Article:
36. Goals that you keep to yourself are just castles on the beach. If you’re determined to achieve something, tell people about it and ask them to help you stick with it.
37. Mental illness is as real as diabetes, arthritis or any other disease, and no more disgraceful. It’s the stigma that’s disgraceful.
38. In crisis or conflict, always think and act strategically. Take time to figure out what the “winning” outcome is for you, then work toward it.
39. All the stuff you have lying around that you’ll never want, need, wear or look at again? It just makes it harder to find what you do want, need or intend to wear. File it, donate it or throw it out.
40. Exercise does not take time. Exercise creates time.
41. Almost no one stretches, flosses or gives compliments often enough.
42. It pays to keep handy a list that includes a trusted plumber, electrician, locksmith, appliance repair specialist and heating contractor. When you really need one is no time to start looking.
43. The store-brand jelly, cereal, paper goods, baking supplies and pharmacy products are good enough.
44. When you mess up, ’fess up. It’s the fastest way, if there is one, to forgiveness.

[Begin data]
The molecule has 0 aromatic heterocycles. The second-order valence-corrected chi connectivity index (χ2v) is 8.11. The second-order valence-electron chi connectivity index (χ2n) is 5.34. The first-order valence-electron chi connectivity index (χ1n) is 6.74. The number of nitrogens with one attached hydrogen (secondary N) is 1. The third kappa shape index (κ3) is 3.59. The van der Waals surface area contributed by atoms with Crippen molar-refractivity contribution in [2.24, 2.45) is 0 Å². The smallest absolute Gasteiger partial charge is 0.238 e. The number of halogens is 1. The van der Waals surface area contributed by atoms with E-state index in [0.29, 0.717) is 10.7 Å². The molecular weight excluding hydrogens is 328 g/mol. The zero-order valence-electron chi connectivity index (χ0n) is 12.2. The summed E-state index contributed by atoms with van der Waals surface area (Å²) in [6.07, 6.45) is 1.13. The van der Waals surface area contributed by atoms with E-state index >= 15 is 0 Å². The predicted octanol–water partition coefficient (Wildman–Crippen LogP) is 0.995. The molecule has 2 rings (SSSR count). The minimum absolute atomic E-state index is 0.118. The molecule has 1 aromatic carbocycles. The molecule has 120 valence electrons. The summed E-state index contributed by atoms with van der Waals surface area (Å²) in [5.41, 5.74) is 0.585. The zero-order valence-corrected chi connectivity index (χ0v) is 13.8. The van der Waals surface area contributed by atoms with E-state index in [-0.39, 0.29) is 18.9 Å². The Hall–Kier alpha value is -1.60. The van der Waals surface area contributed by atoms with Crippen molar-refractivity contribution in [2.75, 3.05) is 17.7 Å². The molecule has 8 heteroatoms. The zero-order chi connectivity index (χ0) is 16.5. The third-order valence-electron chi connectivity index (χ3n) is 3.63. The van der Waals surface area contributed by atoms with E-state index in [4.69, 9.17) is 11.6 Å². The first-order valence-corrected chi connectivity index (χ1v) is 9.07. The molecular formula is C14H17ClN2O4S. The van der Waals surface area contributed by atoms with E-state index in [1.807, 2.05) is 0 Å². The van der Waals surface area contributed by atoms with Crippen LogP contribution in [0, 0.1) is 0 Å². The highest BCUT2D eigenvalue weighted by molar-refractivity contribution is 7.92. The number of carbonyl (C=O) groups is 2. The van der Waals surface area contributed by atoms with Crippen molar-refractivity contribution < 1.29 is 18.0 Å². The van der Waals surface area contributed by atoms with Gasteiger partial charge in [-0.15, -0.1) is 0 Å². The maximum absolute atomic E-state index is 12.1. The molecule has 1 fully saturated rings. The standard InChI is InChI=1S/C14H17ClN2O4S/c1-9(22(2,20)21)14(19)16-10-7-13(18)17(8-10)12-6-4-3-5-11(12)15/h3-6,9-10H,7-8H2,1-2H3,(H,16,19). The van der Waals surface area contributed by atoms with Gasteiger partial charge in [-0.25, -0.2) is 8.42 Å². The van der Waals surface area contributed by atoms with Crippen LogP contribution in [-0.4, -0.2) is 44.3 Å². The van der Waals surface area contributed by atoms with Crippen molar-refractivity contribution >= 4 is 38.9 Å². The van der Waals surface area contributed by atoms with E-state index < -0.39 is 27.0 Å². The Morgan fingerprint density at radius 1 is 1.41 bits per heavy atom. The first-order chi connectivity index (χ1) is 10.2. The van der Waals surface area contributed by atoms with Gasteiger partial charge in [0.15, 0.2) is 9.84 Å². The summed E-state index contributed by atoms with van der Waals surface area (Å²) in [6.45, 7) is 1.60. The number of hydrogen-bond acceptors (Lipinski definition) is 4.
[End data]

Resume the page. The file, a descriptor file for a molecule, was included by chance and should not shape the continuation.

45. When you’re not the worst-dressed person at a social event, you have nothing to worry about.
46. Be truthful or be quiet. Lies are hard to keep track of.
47. Your education isn’t complete until you’ve learned to take a hint.
48. There’s a good reason to be secretive about your age. People tend to assume things when they know how old you are. “Oh, he’s turning 50,” they might say, for example, “probably full of cranky self-lacerating aphorisms that he thinks qualify as wisdom.” (See “Bored, Tubby, Mild,” an animated editorial cartoon along these lines)
49. Whatever your passion, pursue it as though your days were numbered. Because they are.
50. Readers love lists. You got to the bottom of this one, didn’t you?
“Change of Subject” by Chicago Tribune op-ed columnist Eric Zorn contains observations, reports, tips, referrals and tirades, though not necessarily in that order. Links will tend to expire, so seize the day. For an archive of Zorn’s latest Tribune columns click here. An explanation of the title of this blog is here. If you have other questions, suggestions or comments, send e-mail to ericzorn at gmail.com.